Monday, January 31, 2011

Fwd: Innovation, Investment? Look No Further...

reposted from Osprey Steelhead News 

In Tuesday night's state of the union speech, wild salmon became a part of the national discussion when President Obama used fisheries management as an example of bureaucratic redundancy in the federal government joking, "I hear it gets even more complicated when they're smoked". The reference has proven to be a popular launching point for advocates of wild salmon who say that the president lacks the necessary understanding of salmon's complex biological, social and economic role in the Pacific Northwest. Perhaps more significant than the off hand reference to salmon was the presidents emphasis on the importance of innovation and investment in clean energy and transportation, and how smart government spending can tap the potential of the American economy in the 21st century.

Read more over at Osprey Steelhead News.  

Wednesday, January 26, 2011

Smoked or Soon to Be Extinct?

“The President’s joke suggested that the problem on salmon recovery efforts is that there are too many agencies in the kitchen, but the real problem is that the Obama salmon plan is half-baked.” - Nicole Cordan, Policy & Legal Director for SOS

For Immediate Release: January 26, 2011

Jim Martin, retired chief of fisheries, Oregon Dept of Fish and Wildlife: (503) 704-9651
Zeke Grader, Pacific Coast Federation of Fishermen’s Associations: (415) 606-5140
Nicole Cordan, Save Our Wild Salmon: (503) 703-3733

Portland, OR – In last night’s State of the Union address, President Obama called for improving government efficiency by streamlining the work of federal agencies.  One of the examples he cited was the overlapping jurisdictions of agencies responsible for salmon management: “Then there’s my favorite example: the Interior Department is in charge of salmon while they’re in fresh water, but the Commerce Department handles them when they’re in saltwater. And I hear it gets even more complicated once they’re smoked.”

While salmon advocates and fishermen across the nation quietly noted that the Commerce Department actually has primary responsibility for salmon management, they loudly cheered the inclusion of salmon in the President’s speech – a rare mention of one of America’s most beloved creatures in an address watched by tens of millions.  But by focusing on agency jurisdiction, sport and commercial fishermen say that President Obama failed to identify the real source of government inefficiency: politics trumping science in salmon management and recovery.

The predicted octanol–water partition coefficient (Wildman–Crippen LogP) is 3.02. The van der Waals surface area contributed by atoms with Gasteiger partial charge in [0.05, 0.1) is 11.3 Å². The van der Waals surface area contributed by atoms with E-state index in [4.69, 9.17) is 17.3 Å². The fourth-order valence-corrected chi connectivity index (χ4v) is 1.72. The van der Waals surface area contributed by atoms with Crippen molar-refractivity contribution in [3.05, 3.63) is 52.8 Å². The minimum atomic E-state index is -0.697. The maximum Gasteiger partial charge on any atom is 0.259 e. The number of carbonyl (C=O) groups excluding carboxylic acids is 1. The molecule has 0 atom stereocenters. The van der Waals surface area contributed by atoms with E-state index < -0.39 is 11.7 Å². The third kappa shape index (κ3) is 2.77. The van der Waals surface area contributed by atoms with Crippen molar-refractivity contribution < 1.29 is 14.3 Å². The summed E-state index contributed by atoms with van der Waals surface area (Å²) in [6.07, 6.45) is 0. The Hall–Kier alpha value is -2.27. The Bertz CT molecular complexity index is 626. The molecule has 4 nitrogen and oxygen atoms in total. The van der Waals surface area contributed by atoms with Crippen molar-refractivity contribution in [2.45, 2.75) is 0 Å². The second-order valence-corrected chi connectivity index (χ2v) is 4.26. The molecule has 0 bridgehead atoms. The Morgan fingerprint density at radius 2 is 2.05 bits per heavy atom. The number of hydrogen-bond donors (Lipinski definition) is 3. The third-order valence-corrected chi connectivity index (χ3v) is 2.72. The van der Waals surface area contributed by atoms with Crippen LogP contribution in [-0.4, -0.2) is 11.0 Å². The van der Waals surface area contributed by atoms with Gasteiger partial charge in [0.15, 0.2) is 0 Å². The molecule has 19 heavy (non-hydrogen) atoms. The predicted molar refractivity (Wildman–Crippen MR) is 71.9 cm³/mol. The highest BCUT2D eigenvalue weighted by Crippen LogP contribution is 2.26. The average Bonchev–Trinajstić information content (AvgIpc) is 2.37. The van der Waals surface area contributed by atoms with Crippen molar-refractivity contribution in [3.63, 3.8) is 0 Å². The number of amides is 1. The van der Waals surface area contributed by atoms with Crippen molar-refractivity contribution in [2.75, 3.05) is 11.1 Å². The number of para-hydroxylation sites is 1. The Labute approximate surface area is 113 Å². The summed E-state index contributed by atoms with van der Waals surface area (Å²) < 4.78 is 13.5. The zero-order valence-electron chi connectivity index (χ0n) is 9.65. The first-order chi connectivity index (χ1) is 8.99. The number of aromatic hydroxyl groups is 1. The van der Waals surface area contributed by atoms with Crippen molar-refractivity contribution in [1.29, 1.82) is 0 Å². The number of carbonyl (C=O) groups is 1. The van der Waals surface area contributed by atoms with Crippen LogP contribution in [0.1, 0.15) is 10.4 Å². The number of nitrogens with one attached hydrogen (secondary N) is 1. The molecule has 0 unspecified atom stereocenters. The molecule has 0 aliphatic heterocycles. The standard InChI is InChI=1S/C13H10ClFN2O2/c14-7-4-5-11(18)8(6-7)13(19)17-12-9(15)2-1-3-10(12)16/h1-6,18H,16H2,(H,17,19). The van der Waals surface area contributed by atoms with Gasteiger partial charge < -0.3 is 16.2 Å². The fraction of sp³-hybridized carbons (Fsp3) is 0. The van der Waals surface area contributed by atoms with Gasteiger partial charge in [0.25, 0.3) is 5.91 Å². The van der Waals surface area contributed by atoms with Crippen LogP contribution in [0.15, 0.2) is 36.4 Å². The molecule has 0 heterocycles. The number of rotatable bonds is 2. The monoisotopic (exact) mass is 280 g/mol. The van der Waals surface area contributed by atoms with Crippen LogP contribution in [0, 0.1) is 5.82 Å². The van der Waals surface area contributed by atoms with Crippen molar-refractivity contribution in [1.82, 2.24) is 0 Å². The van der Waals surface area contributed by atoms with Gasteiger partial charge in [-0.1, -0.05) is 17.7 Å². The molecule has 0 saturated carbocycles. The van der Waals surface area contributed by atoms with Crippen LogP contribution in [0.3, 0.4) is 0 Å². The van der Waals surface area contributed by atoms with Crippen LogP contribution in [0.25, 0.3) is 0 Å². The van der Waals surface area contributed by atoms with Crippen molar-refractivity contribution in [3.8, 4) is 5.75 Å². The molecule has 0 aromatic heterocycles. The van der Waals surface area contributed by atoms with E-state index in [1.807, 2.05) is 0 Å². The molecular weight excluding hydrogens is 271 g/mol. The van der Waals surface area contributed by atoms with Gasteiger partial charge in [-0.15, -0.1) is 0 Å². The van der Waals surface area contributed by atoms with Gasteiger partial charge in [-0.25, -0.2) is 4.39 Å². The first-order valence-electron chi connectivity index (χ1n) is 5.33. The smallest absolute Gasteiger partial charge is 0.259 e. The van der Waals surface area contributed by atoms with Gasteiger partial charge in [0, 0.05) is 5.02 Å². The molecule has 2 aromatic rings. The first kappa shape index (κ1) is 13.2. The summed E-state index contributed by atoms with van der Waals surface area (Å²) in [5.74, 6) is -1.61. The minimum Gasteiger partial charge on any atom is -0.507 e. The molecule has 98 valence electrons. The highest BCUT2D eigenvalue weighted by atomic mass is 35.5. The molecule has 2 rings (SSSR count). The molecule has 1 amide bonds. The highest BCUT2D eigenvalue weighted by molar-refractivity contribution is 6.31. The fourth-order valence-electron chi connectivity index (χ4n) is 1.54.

“Setting aside the question of how agencies divvy up their salmon responsibilities, the President was right that there is something broken in his administration’s salmon protection efforts,” said Jim Martin, retired chief of fisheries, Oregon Department of Fish and Wildlife.  “But the number of agencies involved is not the issue.  The real issue – the real inefficiency – is that President Obama’s agencies have put politics before salmon science, and that’s costing us jobs.”

“Ignoring salmon science is itself inefficient, and will continue to waste taxpayer money, squander fishing jobs, and ultimately destroy a national treasure,” said Zeke Grader, executive director of the Pacific Coast Federation of Fishermen’s Associations.  “But thankfully there’s still time for the administration to get this one right: salmon policy guided by the best science can create good jobs, protect an invaluable resource, and invest federal dollars wisely – all at the same time.  Now that’s what I call efficient.”

“The President’s joke suggested that the problem on salmon recovery efforts is that there are too many agencies in the kitchen, but the real problem is that the Obama salmon plan is half-baked,” said Nicole Cordan, Policy and Legal Director, Save Our wild Salmon Coalition.  “It relies on past policies instead of looking to the future, and it allows politics and not science to rule it decisions.”

Salmon advocates up and down the Pacific Coast and across the country are urging President Obama to keep salmon recovery at the top of his to-do list in the coming year, but to turn his attention where it’s truly needed: science-driven salmon restoration efforts that protect fish, create jobs, safeguard communities, and save money.

Tuesday, January 25, 2011

Salmon in State of the Union

The President
"We live and do business in the information age, but the last major reorganization of the government happened in the age of black and white TV. There are twelve different agencies that deal with exports. There are at least five different entities that deal with housing policy.  

"Then there's my favorite example: the Interior Department is in charge of salmon while they're in fresh water, but the Commerce Department handles them in when they're in saltwater. And I hear it gets even more complicated once they're smoked."

- from President Obama's State of the Union Address, January 25th, 2011.

Very, very interesting.  Tell us more, Mr. President.
What do you have in mind?  Let's discuss!

Take Action.
The Recent Backstory.
The Backstory 2009.

Fly Fishing Shows: Frozen, Friendly

Save Our Wild Salmon's Bobby Hayden escapes from the damp, dark Northwest winter and enters the frozen tundra of New England and the Mid-Atlantic to spread the word of crisis and opportunity in the fight to restore a river, recover salmon (and steelhead!), and rebuild jobs.  After falling only twice in the motel parking lot, the trip was deemed a success.

Bobby with Lou of Housatonic River Outfitters -

For the past two weekends, I was in Marlborough, Massachusetts and Somerset, New Jersey, respectively, for two trade shows organized by The Fly Fishing ShowFounded over 20 years ago by Chuck Furimsky and Barry Serviente, both from my home state of Pennsylvania, the Fly Fishing Show has now grown into a great series of events across the country. See the full 2011 schedule.  

The shows bring together regional and national outfitters, manufacturers, rod makers and other craftsmen and women, fly tyers, guides, lodge owners, fishing  and conservation organizations, casting instructors, fishing legends, and first timers.